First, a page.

Friday, June 29, 2007

iPhone: One Man's View

A look at the pros and cons of the iPhone ...

"DDJ: We're here with Scott Silk, president of Action Engine.

Scott, as head of a company that's been involved with mobile applications in the on-device portal space for several years, what's your 30,000 foot snapshot of Apple's iPhone?

SS: One look at the mobile data features of the iPhone reveals that Apple took many of its usability cues from the On-Device Portal (ODP) companies that have been optimizing mobile application usability for years. The first thing users see when they turn on an iPhone is an ODP into a handful of widgets, the mobile applications that deliver pre-packaged rich content. Widgets set the iPhone apart, and they will be key to the iPhone user experience.

DDJ: What are some of the iPhone advantages?

SS: The iPhone homepage establishes one central on-device portal for accessing all of Apple's rich content and standalone widgets. By establishing a consistent look-and-feel across all of the iPhone widgets, Apple elevates its brand. No matter which widget they use, users get the same user experience, navigation, and look and feel. The on-device portal approach enables Apple to "own" the end-to-end user experience on the phone.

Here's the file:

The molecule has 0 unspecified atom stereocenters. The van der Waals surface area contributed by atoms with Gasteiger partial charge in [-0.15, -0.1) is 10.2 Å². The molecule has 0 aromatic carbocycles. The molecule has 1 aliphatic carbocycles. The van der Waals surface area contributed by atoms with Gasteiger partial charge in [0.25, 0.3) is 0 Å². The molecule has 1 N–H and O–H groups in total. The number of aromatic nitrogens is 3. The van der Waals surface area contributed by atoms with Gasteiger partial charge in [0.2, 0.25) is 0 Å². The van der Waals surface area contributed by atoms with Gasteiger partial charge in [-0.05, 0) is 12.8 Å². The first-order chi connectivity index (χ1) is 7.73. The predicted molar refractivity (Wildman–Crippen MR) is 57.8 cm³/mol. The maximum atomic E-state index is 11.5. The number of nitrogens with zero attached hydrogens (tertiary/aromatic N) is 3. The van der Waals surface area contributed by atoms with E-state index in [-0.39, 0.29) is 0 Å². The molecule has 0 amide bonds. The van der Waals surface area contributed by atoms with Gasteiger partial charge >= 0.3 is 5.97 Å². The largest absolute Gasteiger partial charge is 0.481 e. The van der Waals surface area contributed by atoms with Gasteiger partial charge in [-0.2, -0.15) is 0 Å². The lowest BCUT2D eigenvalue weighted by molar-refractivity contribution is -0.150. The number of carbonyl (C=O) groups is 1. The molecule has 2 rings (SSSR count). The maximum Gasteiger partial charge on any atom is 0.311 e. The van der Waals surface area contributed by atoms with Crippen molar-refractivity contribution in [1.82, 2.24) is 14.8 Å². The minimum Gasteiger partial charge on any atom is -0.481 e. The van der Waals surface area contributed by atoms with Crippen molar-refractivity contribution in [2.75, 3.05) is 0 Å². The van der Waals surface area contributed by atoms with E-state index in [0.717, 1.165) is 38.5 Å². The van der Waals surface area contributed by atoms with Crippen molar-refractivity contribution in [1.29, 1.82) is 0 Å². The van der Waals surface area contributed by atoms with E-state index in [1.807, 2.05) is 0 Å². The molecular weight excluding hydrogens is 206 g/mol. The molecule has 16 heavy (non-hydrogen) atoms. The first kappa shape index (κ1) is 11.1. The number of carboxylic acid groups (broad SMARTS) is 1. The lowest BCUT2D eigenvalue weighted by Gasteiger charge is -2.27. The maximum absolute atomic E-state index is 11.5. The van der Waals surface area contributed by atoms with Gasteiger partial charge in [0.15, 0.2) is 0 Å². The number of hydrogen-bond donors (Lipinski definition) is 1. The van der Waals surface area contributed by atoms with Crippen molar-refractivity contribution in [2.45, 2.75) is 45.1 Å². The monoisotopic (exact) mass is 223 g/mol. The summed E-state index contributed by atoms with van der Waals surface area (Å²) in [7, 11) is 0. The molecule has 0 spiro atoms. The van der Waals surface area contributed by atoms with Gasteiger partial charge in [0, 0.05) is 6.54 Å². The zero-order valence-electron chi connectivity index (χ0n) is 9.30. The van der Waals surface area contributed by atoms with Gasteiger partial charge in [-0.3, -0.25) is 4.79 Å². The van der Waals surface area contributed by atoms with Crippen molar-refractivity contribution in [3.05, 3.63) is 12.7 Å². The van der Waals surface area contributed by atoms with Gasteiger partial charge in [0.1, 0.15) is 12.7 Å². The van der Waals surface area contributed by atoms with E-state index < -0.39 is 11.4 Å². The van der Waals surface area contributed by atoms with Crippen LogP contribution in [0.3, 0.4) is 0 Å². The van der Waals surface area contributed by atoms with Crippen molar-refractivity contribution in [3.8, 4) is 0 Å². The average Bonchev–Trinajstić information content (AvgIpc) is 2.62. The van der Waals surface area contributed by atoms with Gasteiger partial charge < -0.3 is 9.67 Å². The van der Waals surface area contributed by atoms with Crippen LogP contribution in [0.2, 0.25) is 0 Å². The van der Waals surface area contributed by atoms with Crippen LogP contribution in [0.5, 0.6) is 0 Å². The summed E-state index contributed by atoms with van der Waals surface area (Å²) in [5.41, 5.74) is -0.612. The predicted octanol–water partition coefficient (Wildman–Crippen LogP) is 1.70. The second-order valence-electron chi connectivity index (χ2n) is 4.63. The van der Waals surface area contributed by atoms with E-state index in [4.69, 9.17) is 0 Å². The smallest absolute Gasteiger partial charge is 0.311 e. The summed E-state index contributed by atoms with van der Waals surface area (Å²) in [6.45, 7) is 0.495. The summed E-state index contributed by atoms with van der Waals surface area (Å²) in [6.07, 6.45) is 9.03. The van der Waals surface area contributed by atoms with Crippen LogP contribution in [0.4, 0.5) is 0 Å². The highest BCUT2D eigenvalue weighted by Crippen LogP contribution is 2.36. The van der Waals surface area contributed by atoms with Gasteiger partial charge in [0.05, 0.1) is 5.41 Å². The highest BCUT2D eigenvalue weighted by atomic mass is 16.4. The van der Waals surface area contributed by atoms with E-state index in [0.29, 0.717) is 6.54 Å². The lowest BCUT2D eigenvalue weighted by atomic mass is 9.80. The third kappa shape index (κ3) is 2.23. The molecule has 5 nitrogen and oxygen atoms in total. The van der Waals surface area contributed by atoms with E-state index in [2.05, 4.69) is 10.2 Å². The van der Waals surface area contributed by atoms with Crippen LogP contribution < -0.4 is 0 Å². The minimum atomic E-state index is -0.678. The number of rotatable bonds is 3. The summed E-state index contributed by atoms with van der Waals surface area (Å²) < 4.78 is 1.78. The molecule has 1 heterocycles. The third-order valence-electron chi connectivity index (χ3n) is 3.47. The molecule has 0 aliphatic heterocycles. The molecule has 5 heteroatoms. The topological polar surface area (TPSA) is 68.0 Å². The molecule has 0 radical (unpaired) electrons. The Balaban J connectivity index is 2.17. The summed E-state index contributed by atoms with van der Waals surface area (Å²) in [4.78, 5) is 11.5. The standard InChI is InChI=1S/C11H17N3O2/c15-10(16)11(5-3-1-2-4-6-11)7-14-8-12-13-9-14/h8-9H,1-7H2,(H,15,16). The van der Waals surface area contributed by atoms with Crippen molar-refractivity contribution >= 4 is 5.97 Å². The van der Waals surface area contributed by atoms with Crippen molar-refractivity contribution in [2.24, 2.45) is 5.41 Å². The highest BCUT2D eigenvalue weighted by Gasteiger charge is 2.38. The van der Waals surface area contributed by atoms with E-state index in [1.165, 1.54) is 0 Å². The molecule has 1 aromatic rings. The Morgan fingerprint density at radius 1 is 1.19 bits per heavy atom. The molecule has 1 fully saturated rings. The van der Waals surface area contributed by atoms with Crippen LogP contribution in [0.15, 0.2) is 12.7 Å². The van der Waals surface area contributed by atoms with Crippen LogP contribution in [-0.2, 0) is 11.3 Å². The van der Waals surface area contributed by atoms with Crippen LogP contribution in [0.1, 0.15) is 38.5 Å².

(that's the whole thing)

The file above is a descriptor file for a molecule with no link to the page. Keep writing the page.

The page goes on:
By letting users drag-and-drop-and-touch, Apple eliminated as many keystrokes as possible to discover and access rich content. This, I believe, is a smart move, considering a simple music download from a carrier portal can take 18 to 39 clicks to execute. That's a huge usability hindrance as most people abandon such activities after six clicks.

To further ease data entry, iPhone widgets also connect with the Personal Information Manager (PIM) software on the phone. This enables users to quickly email or text content to a friend. They can grab addresses from their contacts and use them inside widgets to reduce data entry -- a key feature of any on-device portal application.

The iPhone also remembers recent requests. Search for stocks using the stock widget, and the requests will be stored, eliminating the need to reenter the same information later. Similarly, by offering personalization features in the widgets, Apple prevents repeat data entry.

When the iPhone displays content, an "action bar" at the bottom of the screen provides further options for using the content. (e.g., find an address for a restaurant, then map door-to-door directions to the restaurant, then get current traffic conditions.) Okay, maybe it's not called an "action bar" -- that's what we call ours -- but it's cool. Nice job Apple!

Finally, iPhone will offer music, streaming video, podcasts, movies, YouTube, and more. Nobody does multimedia better than Apple, and dedicated applications are the best way to deliver these services."    (Continued via Dr. Dobb's)    [Usability Resources]

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